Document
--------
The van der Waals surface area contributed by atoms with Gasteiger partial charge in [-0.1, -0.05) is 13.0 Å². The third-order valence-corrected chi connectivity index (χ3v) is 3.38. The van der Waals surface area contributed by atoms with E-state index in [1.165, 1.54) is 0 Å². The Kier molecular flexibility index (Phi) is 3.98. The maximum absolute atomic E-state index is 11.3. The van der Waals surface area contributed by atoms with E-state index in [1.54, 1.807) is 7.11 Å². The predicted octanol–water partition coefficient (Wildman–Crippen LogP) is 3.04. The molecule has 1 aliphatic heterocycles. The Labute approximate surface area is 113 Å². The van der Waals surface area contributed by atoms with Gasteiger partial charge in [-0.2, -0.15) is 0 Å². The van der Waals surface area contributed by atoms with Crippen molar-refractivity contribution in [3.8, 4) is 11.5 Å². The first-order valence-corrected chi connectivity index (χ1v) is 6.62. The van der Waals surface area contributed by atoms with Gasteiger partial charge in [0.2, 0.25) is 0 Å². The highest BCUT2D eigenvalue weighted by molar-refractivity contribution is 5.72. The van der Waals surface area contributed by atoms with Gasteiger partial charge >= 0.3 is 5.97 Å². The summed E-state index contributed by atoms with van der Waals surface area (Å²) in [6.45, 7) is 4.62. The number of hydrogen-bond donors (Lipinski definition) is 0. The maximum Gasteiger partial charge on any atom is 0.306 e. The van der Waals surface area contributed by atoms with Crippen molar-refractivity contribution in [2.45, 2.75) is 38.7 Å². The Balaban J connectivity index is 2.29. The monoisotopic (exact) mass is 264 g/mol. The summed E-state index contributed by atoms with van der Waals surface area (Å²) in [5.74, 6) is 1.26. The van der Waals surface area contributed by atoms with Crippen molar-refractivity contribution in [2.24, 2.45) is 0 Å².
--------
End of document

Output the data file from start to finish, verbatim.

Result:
The van der Waals surface area contributed by atoms with Gasteiger partial charge in [-0.1, -0.05) is 13.0 Å². The third-order valence-corrected chi connectivity index (χ3v) is 3.38. The van der Waals surface area contributed by atoms with E-state index in [1.165, 1.54) is 0 Å². The Kier molecular flexibility index (Phi) is 3.98. The maximum absolute atomic E-state index is 11.3. The van der Waals surface area contributed by atoms with E-state index in [1.54, 1.807) is 7.11 Å². The predicted octanol–water partition coefficient (Wildman–Crippen LogP) is 3.04. The molecule has 1 aliphatic heterocycles. The Labute approximate surface area is 113 Å². The van der Waals surface area contributed by atoms with Gasteiger partial charge in [-0.2, -0.15) is 0 Å². The van der Waals surface area contributed by atoms with Crippen molar-refractivity contribution in [3.8, 4) is 11.5 Å². The first-order valence-corrected chi connectivity index (χ1v) is 6.62. The van der Waals surface area contributed by atoms with Gasteiger partial charge in [0.2, 0.25) is 0 Å². The highest BCUT2D eigenvalue weighted by molar-refractivity contribution is 5.72. The van der Waals surface area contributed by atoms with Gasteiger partial charge >= 0.3 is 5.97 Å². The summed E-state index contributed by atoms with van der Waals surface area (Å²) in [6.45, 7) is 4.62. The number of hydrogen-bond donors (Lipinski definition) is 0. The maximum Gasteiger partial charge on any atom is 0.306 e. The van der Waals surface area contributed by atoms with Crippen molar-refractivity contribution in [2.45, 2.75) is 38.7 Å². The Balaban J connectivity index is 2.29. The monoisotopic (exact) mass is 264 g/mol. The summed E-state index contributed by atoms with van der Waals surface area (Å²) in [5.74, 6) is 1.26. The van der Waals surface area contributed by atoms with Crippen molar-refractivity contribution in [2.24, 2.45) is 0 Å².